2.27.TipsYoungLeaders_576240389I enjoy reading about and studying leadership. I had to do a lot of it, as my DMin concentration was Pastoral Leadership. There are many principles that can be learned by looking at the great leaders in the Bible. Much can be gleaned from the plethora of books that have been published on the topic. There is also a lot that can be learned by simply sitting back and observing. As a younger pastor (currently 34), I am always intrigued by situations where young leaders have entered a position that many thought them too young for, but then thrived in that position.

There are plenty of examples of such leaders. In fact, there are an increasing number of examples. Many growing and thriving churches are pastored by younger pastors. Here are a few examples of either younger leaders who are thriving in a position when many may have thought them too young or leaders who started in their ministries when they were younger and have seen God bless. Some of these are well-known; others are not.

  • Albert Mohler- He became president of the Southern Baptist Theological Seminary at the age of 33.
  • David Platt- He become President of the International Mission Board at age 34 after pastoring a church of thousands.
  • Mark Dever- He became the Pastor of Capitol Hill Baptist Church at age 34.
  • Jason Meyer- He was in his 30s when he followed John Piper at Bethlehem Baptist Church.
  • Trevin Wax- He is Managing Editor of the Gospel Project and is in his low 30s.
  • Mike Frazier (My Former Pastor)- He took over the Canton Baptist Temple with a membership near 2,000 while in his 30s.
  • Steve Euler (Pastor Friend)- He serves at Grace Baptist Church, and has seen it grow from a handful of people to several hundred, including the establishment of a Christian school. He started while in his 30s.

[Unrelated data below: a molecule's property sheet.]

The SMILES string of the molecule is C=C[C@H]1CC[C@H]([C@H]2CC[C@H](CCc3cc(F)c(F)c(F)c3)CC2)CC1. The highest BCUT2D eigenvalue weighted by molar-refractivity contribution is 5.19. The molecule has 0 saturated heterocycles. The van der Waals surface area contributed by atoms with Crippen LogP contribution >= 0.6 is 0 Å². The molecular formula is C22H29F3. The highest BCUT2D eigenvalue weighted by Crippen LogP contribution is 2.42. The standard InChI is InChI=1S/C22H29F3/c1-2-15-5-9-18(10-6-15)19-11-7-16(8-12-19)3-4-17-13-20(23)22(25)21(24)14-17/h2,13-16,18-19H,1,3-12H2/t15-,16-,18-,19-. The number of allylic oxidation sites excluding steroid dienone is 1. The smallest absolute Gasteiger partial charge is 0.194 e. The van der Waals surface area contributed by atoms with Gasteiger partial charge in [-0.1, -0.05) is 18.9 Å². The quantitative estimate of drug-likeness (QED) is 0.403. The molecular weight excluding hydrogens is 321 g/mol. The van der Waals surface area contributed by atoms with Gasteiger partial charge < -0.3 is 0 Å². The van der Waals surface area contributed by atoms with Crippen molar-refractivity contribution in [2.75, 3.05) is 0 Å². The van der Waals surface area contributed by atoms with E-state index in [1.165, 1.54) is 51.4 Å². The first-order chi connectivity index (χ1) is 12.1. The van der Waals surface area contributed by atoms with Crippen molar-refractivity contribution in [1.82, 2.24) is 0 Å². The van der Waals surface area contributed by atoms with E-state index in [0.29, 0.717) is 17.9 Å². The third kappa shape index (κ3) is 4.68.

• Darwin Blandon (Pastor Friend)- Planted Iglesia Bautista de Chattanooga while in his 20s. It is perhaps the largest Baptist spanish ministry in Chattanooga, TN.
  • David Lemming (Pastor Friend)- Took over Lewis Memorial Baptist Church while in his 20s. They have since built new buildings and run around 1,000.

Certainly there are many others, but these are a few off the top of my head.

Let me pause and say what I am not saying.

  1. I am not saying that a younger pastor/leader has to be successful in a large ministry for his work to matter. God calls us to faithfulness wherever we are.
  2. I am not saying that small ministries are not important. That is certainly not the case.
  3. I am not saying that we should compare ourselves to others.
  4. I am not saying that God has gifted us all in the same way. We all have different talents and abilities.

What I am saying is that perhaps there is something that can be learned by looking at the examples of those who have thrived when many thought they were too young to do so. What did they all have in common? Why did they thrive when others have not? These 5 reasons are based solely on my observation, not on formal research.

1- They prepared themselves as much as possible.

Many of these individuals did all they could to see that they were trained both formally, through education, and/or casually, through mentorship.

2- They had developed a well-rounded group of wise advisors/friends.

Many of these people have other pastors, professors, counselors, business men, and missionaries whom they can call at any time for input and advice.

3- The ministry into which they were stepping provided much support and godly accountability.

Most of these people were not lone-rangers looking to run the show alone. They had a group of people around them inside their new ministry who encouraged them, promoted them, believed in them, supported them, helped them, prayed for them, and served as their counselors and partners in ministry.

4- They knew what needed to be done and were not deterred.

These people had a plan and they stuck to it. They were not sidetracked.

5- They did not let their age become a setback.

They stayed faithful and believed that if God had called them to their current place of ministry, then He would enable them to serve Him well there, regardless of their age.

These are just a few personal observations that I believe can benefit anyone, regardless of age or size of ministry. It is also a reminder that age is not the determining factor in whom God can use or where God can use them. Young or old, God has a plan and a purpose for our lives. Let’s stay faithful to Him wherever He has placed us, being sure to learn from the lessons mentioned above.